In addition to fiction, Matthew Robinson writes creative nonfiction and personal essays. The recipient of a 2016 Oregon Literary Fellowship, his fiction has been published in Propeller Magazine, Shirley Magazine, O-Dark-Thirty, Nailed Magazine, Gobshite Quarterly, Split Lip Magazine, Clackamas Literary Review, and elsewhere. Matthew is co-editor of the online journal The Gravity of the Thing. The Horse Latitudes is his first book.
Ed Skoog | Run the Red Lights
Nominated for the Stafford Hall Award for Poetry, Ed Skoog’s most recent poetry collection Run the Red
Lights stays true to the pleasantly unexpected nature of all his poetry. Testing the bounds of seemingly boundless free verse, Skoog’s work simultaneously disorients and delights, filtering the most vulnerable human experience through the amorphous, hallucinatory lens of the imagination. It
is Skoog’s particular imagination that allows us entrance into the quick-witted, quick-cutting lines of his meandering work. Just as his lines begin to take shape inside you, lead you towards one seeming thematic trail of discovery, Skoog’s syntax alarms, the intellect of his lineation swerves into new associations of the quasi-conscious mind. Skoog is very clearly awake, attune to his surroundings, their affect on him. But the stream of conscious lilt of his poetic voice transports his reader into the wonder of the unknown.
When defining free verse, William Carlos Williams said it is “the form of poetry related to the movements of the imagination revealed in words.” Skoog’s poems are saturated with definite images of the places he has lived—Kansas, Montana, Lousiana, California, Washington—of people he has known, his parents, his childhood. Casting these images with the vivid powers of his descriptive lexicon, he allows us entrance into the real. Yet once inside it, we see the contours are hazy. Skoog shows us the way memory and association distort, magnify, make fantastic the edged contours of our understanding. His poems carry us through the veering trails of what it means to perpetually rediscover oneself, teaching us to constantly resee the familiar.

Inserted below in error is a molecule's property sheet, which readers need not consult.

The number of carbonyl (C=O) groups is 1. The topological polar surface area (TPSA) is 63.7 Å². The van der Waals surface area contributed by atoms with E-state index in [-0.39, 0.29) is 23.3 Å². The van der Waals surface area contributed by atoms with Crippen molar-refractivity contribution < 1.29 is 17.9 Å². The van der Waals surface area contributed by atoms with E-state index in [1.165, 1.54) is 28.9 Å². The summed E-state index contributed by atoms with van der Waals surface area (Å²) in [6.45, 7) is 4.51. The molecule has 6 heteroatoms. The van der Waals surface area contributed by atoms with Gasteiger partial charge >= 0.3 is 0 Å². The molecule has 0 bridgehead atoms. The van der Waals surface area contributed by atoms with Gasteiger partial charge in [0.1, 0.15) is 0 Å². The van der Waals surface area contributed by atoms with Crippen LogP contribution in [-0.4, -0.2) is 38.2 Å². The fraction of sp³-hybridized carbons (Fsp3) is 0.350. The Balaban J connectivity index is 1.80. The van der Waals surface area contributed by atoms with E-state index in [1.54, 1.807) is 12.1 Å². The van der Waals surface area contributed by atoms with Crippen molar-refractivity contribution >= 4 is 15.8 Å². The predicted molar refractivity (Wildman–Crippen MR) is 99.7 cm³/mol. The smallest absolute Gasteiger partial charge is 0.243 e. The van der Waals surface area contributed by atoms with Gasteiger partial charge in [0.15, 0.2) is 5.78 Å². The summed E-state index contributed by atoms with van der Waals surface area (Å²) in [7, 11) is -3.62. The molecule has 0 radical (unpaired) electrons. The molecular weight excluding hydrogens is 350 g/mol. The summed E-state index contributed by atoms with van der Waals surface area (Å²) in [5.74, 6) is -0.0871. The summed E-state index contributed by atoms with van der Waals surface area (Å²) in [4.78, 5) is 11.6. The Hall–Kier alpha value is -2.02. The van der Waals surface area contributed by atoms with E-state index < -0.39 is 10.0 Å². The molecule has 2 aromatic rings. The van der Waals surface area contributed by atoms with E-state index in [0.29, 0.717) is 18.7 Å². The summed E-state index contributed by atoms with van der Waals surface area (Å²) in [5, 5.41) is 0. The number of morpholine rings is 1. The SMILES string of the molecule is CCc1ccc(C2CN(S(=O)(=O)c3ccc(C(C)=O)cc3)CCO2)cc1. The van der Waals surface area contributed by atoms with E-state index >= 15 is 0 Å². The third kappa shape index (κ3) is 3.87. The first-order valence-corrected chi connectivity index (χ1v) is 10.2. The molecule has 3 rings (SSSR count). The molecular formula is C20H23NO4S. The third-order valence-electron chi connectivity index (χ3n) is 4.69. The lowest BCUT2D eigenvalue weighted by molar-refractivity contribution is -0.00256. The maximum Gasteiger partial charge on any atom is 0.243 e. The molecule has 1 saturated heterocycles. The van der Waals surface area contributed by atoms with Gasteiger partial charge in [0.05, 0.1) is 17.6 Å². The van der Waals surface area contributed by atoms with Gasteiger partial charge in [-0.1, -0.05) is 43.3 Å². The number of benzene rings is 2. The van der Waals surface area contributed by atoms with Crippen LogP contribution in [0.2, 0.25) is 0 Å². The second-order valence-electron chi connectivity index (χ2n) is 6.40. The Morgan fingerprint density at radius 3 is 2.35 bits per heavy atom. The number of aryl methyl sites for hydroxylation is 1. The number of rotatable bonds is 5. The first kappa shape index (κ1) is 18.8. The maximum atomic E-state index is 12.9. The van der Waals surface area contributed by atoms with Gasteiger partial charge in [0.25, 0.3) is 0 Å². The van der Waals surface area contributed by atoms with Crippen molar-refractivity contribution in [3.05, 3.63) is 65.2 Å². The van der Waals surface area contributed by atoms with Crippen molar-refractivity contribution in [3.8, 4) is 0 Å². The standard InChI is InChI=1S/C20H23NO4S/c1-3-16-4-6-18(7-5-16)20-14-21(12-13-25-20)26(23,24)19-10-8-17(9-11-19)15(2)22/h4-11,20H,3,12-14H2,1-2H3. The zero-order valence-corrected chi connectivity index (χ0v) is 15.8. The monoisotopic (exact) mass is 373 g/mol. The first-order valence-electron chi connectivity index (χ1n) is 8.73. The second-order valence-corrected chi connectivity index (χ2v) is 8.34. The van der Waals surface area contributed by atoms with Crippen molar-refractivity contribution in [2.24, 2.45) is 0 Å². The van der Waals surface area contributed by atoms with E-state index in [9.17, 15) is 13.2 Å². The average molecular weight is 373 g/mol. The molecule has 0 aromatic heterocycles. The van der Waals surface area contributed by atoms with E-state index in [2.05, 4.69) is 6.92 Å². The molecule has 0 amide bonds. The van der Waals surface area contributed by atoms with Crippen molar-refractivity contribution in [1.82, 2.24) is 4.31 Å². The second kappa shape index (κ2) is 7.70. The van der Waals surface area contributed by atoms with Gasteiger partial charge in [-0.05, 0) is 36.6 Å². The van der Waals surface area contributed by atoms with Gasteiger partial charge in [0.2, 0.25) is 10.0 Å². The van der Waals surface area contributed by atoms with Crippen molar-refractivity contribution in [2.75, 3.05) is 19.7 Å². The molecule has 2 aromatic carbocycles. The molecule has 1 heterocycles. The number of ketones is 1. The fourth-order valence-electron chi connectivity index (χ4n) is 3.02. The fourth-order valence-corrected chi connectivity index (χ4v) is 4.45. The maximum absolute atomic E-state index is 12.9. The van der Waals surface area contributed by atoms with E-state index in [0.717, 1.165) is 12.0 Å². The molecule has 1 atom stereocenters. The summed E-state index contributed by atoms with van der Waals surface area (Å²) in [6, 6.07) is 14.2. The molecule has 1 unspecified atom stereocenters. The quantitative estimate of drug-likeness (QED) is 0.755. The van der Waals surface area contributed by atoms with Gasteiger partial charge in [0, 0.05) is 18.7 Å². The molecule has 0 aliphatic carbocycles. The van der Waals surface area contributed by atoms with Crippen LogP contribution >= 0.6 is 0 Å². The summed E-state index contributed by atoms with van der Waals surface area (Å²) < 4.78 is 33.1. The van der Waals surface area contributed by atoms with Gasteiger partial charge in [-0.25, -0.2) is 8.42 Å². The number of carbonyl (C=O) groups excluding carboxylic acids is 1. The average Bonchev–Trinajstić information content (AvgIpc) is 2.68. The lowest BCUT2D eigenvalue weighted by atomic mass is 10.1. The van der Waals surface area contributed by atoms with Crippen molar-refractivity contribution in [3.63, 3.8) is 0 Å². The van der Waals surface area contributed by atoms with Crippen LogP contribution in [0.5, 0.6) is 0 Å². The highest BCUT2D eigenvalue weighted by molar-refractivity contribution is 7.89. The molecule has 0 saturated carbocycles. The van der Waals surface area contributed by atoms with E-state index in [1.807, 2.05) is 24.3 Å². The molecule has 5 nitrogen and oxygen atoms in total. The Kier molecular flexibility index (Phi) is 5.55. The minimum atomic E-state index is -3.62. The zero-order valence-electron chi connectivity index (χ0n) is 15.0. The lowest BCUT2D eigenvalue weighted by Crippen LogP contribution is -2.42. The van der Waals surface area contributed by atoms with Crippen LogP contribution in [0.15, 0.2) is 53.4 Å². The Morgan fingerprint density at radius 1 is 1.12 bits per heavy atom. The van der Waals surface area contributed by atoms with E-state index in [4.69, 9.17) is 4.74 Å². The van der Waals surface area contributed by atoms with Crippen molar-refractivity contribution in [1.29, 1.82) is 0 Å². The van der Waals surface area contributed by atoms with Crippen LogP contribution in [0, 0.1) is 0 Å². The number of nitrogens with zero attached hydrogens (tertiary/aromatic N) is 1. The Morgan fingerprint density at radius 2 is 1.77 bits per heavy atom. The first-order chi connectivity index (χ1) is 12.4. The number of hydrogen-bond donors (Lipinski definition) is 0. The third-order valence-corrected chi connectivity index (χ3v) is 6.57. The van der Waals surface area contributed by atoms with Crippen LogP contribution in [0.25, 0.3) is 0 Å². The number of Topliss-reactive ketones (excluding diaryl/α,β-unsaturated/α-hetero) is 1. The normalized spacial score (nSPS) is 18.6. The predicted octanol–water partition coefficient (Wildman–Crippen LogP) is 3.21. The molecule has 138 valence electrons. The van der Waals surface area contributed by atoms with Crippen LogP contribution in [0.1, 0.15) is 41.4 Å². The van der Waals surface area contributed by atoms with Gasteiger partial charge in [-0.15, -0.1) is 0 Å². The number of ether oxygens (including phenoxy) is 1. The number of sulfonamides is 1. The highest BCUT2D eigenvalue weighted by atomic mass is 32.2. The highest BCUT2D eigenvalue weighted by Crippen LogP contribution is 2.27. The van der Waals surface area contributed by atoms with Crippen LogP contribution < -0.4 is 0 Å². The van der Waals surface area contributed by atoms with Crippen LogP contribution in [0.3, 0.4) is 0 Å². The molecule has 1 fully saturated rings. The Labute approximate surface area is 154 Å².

Ed Skoog is the author of several books of poetry including Toolkit, Field Recording, Mister Skylight, and Rough Day. He has taught at the New Orleands Center for Creative Arts, Idyllwild Arts Foundation in Idyllwild, California, and Tulane University.
Lidia Yuknavitch | The Book of Joan
Nominated for the 2018 Ken Kesey Award in Fiction, Lidia Yukavitch’s newest novel The Book of Joan marries rich lyrical prose with the elements of a science-fiction thriller to create a post-apocalyptic world terrifyingly reminiscent of our own inevitable political and ecological future. From its start, The Book of Joan does not shy away from broaching the societal fate associated with dictatorial rashness or a cultural-collective lack of environmental awareness.
Yuknavitch seems to employ her affinity for and competitive background in swimming within her writing. “When pulled under, kick,” she says, of being a “very very good swimmer,” a motto readily apparent in her most recent novel. The Book of Joan fearlessly embodies Yuknavitch’s belief that art, perhaps not unlike swimming, is an act of resistance. Writing, Yuknavitch says, should “fight back against the oppressive scripts of socialization and good citizenship.” TheBook of Joan, at once bizarre and eerily familiar, casts open a world where kicking is vital, where lack of self-propulsion or individual will leads to cultural demise.
Yuknavitch’s narrators, a play between the third and first person perspectives of Christine and Joan, boldly penetrate and merge a girth of genre terrains. Saturated with alluring body, sexuality, violence, and nature imagery, The Book of Joan calls to mind the work of her contemporary Jeff VanderMeer, as well as her predecessors Ursula K. Le Guin and Angela Carter. Like VanderMeer, Le Guin, and Carter, Yuknavitch compels us to ask the most sensitive, uncomfortable, and fear-inspiring questions regarding our societal future, as well as the consequences of our past historical patterns.
Yuknavitch is the author of several books including the National Bestseller The Small Backs of Children, Dora: A Headcase, and her critically-acclaimed memoir The Chronology of Water. Her writing has also appeared in publications including, The Iowa Review, The Sun, and Another Chicago Magazine. Yuknavitch founded Corporeal Writing, a workshop series in Portland, Oregon where she currently teaches and resides.
Kari Davidson and Kathleen Levitt are MFA students of creative writing at Portland State University. They have edited for Portland Review since 2017.